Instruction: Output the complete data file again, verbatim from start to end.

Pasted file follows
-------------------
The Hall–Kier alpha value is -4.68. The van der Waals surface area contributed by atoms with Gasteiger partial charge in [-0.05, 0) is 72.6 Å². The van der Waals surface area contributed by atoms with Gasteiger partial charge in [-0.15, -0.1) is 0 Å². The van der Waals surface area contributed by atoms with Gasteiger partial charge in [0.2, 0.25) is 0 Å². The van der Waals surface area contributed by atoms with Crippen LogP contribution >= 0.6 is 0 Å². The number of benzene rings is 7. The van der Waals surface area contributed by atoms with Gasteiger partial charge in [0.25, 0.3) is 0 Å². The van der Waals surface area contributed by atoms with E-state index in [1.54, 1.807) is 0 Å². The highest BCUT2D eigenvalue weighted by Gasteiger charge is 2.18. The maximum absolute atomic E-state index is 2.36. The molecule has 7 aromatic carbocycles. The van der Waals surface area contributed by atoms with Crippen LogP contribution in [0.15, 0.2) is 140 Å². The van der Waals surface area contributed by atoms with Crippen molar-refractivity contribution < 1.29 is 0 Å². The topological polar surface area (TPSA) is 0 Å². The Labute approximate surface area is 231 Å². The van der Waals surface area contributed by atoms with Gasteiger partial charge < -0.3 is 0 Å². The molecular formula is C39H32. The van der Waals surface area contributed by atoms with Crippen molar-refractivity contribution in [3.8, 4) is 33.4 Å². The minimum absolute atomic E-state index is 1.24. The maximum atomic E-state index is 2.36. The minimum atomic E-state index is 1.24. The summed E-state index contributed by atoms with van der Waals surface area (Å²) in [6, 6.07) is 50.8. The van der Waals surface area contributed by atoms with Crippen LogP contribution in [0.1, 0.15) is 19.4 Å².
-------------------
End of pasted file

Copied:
The Hall–Kier alpha value is -4.68. The van der Waals surface area contributed by atoms with Gasteiger partial charge in [-0.05, 0) is 72.6 Å². The van der Waals surface area contributed by atoms with Gasteiger partial charge in [-0.15, -0.1) is 0 Å². The van der Waals surface area contributed by atoms with Gasteiger partial charge in [0.2, 0.25) is 0 Å². The van der Waals surface area contributed by atoms with Crippen LogP contribution >= 0.6 is 0 Å². The number of benzene rings is 7. The van der Waals surface area contributed by atoms with Gasteiger partial charge in [0.25, 0.3) is 0 Å². The van der Waals surface area contributed by atoms with E-state index in [1.54, 1.807) is 0 Å². The highest BCUT2D eigenvalue weighted by Gasteiger charge is 2.18. The maximum absolute atomic E-state index is 2.36. The molecule has 7 aromatic carbocycles. The van der Waals surface area contributed by atoms with Crippen LogP contribution in [0.15, 0.2) is 140 Å². The van der Waals surface area contributed by atoms with Crippen molar-refractivity contribution < 1.29 is 0 Å². The topological polar surface area (TPSA) is 0 Å². The Labute approximate surface area is 231 Å². The van der Waals surface area contributed by atoms with Gasteiger partial charge < -0.3 is 0 Å². The molecular formula is C39H32. The van der Waals surface area contributed by atoms with Crippen molar-refractivity contribution in [3.8, 4) is 33.4 Å². The minimum absolute atomic E-state index is 1.24. The maximum atomic E-state index is 2.36. The minimum atomic E-state index is 1.24. The summed E-state index contributed by atoms with van der Waals surface area (Å²) in [6, 6.07) is 50.8. The van der Waals surface area contributed by atoms with Crippen LogP contribution in [0.1, 0.15) is 19.4 Å².